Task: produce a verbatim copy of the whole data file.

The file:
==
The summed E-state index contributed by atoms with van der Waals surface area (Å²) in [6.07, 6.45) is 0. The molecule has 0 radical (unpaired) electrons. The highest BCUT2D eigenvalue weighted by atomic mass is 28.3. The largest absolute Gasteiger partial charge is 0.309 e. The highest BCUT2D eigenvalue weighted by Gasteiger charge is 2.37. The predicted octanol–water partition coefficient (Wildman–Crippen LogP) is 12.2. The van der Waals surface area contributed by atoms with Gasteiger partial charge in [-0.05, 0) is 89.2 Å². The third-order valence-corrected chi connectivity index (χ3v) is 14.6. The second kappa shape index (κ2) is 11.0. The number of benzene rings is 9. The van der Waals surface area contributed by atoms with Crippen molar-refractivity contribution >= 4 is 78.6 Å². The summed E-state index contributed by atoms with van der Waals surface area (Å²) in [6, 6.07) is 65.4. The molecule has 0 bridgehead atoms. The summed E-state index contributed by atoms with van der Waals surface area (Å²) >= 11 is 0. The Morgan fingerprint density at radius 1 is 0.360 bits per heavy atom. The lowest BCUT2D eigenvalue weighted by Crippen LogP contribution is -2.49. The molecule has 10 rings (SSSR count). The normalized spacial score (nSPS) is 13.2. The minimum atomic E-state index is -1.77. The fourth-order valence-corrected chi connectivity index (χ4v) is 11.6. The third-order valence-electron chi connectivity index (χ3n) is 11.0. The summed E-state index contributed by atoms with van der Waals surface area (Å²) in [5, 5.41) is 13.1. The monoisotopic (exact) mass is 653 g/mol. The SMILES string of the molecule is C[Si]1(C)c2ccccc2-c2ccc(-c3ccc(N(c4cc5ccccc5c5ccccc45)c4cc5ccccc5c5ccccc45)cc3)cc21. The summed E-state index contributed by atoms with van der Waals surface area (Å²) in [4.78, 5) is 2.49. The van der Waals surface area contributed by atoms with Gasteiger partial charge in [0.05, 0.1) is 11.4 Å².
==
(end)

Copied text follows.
The summed E-state index contributed by atoms with van der Waals surface area (Å²) in [6.07, 6.45) is 0. The molecule has 0 radical (unpaired) electrons. The highest BCUT2D eigenvalue weighted by atomic mass is 28.3. The largest absolute Gasteiger partial charge is 0.309 e. The highest BCUT2D eigenvalue weighted by Gasteiger charge is 2.37. The predicted octanol–water partition coefficient (Wildman–Crippen LogP) is 12.2. The van der Waals surface area contributed by atoms with Gasteiger partial charge in [-0.05, 0) is 89.2 Å². The third-order valence-corrected chi connectivity index (χ3v) is 14.6. The second kappa shape index (κ2) is 11.0. The number of benzene rings is 9. The van der Waals surface area contributed by atoms with Crippen molar-refractivity contribution >= 4 is 78.6 Å². The summed E-state index contributed by atoms with van der Waals surface area (Å²) in [6, 6.07) is 65.4. The molecule has 0 bridgehead atoms. The summed E-state index contributed by atoms with van der Waals surface area (Å²) >= 11 is 0. The Morgan fingerprint density at radius 1 is 0.360 bits per heavy atom. The lowest BCUT2D eigenvalue weighted by Crippen LogP contribution is -2.49. The molecule has 10 rings (SSSR count). The normalized spacial score (nSPS) is 13.2. The minimum atomic E-state index is -1.77. The fourth-order valence-corrected chi connectivity index (χ4v) is 11.6. The third-order valence-electron chi connectivity index (χ3n) is 11.0. The summed E-state index contributed by atoms with van der Waals surface area (Å²) in [5, 5.41) is 13.1. The monoisotopic (exact) mass is 653 g/mol. The SMILES string of the molecule is C[Si]1(C)c2ccccc2-c2ccc(-c3ccc(N(c4cc5ccccc5c5ccccc45)c4cc5ccccc5c5ccccc45)cc3)cc21. The summed E-state index contributed by atoms with van der Waals surface area (Å²) in [4.78, 5) is 2.49. The van der Waals surface area contributed by atoms with Gasteiger partial charge in [0.05, 0.1) is 11.4 Å².